The Center has also worked with the ILWU Library to digitize some of the union’s more delicate and valuable historical material to make it available online, including the Waterfront Worker, the important rank and file bulletin before and during the 1934 strike, and the charters for the Longshoremen’s Union of the Pacific, a union that predated the ILWU.

Last year, the work of the Bridges Center established the Labor Archives for Washington State (LAWS) in conjunction with the Special Collections Division of the University of Washington Libraries along with input from labor movement leaders and the ILWU. In 2009, both the ILWU International Convention and the Longshore Division Caucus passed resolutions in support of a new labor archives at the University of Washington.

The Longshore Caucus voted to contribute $150,000 in support of the archives and many ILWU locals and individual members dug into their pockets to provide additional donations, which helped make the project a reality.

It’s been over a year since LAWS hired fulltime archivist, Conor Casey, and officially opened its doors. The archive is a welcome addition to the world of labor history and is of particular importance to the ILWU.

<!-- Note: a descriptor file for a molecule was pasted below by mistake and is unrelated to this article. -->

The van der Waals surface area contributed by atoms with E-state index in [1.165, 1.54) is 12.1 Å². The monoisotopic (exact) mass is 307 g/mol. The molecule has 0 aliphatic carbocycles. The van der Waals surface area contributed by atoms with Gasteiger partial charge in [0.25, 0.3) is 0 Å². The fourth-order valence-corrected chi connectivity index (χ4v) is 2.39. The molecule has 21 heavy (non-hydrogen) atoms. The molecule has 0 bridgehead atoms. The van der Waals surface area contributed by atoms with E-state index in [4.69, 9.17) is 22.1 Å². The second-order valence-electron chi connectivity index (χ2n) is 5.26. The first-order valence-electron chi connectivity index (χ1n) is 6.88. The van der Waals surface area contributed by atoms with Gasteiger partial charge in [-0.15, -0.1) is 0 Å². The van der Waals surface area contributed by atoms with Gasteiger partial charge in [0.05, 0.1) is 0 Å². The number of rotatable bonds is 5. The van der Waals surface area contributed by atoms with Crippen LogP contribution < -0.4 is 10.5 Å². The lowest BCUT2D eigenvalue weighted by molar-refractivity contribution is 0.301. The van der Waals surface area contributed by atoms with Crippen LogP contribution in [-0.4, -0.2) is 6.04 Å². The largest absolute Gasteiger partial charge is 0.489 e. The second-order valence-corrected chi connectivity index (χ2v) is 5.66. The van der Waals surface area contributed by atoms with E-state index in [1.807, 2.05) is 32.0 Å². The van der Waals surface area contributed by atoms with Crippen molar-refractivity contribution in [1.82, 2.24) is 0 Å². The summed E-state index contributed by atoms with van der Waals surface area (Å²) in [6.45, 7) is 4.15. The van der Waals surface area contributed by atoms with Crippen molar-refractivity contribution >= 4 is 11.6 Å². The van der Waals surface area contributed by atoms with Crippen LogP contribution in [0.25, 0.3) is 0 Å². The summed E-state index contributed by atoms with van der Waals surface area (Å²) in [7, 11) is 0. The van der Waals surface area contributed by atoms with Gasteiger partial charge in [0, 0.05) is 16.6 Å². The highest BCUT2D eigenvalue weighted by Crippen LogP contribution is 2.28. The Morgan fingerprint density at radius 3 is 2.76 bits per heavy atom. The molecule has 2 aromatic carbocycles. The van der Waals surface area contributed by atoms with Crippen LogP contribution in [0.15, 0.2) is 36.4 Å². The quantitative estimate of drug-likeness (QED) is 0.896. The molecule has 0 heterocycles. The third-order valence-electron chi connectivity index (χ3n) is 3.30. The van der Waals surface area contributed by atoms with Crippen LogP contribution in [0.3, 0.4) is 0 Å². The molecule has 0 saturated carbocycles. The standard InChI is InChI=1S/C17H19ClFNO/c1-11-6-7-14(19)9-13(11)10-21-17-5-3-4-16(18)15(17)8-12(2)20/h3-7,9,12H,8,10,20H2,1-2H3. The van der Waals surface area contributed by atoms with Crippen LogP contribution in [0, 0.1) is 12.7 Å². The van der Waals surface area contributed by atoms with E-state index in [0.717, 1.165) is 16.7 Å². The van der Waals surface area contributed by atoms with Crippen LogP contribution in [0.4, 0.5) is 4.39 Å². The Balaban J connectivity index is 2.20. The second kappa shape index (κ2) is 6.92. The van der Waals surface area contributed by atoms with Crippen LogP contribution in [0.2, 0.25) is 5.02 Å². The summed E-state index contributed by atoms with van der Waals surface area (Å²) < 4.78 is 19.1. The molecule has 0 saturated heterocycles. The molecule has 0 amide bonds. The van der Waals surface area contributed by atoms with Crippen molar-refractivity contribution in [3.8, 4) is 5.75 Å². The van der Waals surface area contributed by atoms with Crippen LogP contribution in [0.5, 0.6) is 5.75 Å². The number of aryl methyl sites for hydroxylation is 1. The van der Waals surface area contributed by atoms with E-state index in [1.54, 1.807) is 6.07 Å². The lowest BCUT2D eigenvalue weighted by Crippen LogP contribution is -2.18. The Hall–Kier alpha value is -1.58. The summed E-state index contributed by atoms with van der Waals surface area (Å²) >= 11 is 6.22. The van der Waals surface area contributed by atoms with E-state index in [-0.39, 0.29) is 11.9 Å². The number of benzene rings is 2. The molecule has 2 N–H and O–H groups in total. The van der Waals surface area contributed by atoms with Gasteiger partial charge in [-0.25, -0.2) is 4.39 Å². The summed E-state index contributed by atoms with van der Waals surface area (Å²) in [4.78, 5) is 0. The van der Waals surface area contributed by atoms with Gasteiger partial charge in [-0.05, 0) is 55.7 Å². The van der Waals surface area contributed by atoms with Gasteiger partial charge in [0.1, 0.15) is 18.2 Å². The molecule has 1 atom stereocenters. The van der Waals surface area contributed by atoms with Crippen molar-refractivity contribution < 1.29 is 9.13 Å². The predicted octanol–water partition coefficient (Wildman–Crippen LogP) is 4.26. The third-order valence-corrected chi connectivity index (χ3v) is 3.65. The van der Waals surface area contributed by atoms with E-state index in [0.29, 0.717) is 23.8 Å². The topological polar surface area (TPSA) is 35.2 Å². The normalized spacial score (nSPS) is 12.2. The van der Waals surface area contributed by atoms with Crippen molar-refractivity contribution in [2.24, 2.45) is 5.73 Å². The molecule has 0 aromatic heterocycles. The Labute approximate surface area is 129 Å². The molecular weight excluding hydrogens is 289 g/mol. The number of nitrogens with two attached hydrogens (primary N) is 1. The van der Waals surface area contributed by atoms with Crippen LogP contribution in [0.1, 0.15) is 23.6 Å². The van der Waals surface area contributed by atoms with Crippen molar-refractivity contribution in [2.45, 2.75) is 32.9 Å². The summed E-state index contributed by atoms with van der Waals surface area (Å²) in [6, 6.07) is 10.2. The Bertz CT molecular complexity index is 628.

The Organizing Committee for the Labor Archives of Washington State was filled with labor, academic, and community leaders. ILWU leaders and affiliates played a large role in this group, including Holly Hulscher and Conrad Spell from Local 23; Terri Mast of the Inlandboatmen’s Union; Ian Kennedy, pensioner and former President of Local 52; former IBU president David Freiboth; and former ILWU Librarian and Education Director Gene Vrana—and many now serve on the LAWS advisory board.

This partnership between labor and the University of Washington provides LAWS with the credentials to not only preserve labor history, but to serve a vital role in educating people about labor’s historical importance. In a short time, the archives has already hosted a number of events, including the Legacy of 1934 exhibit produced by the Coast Longshore Division.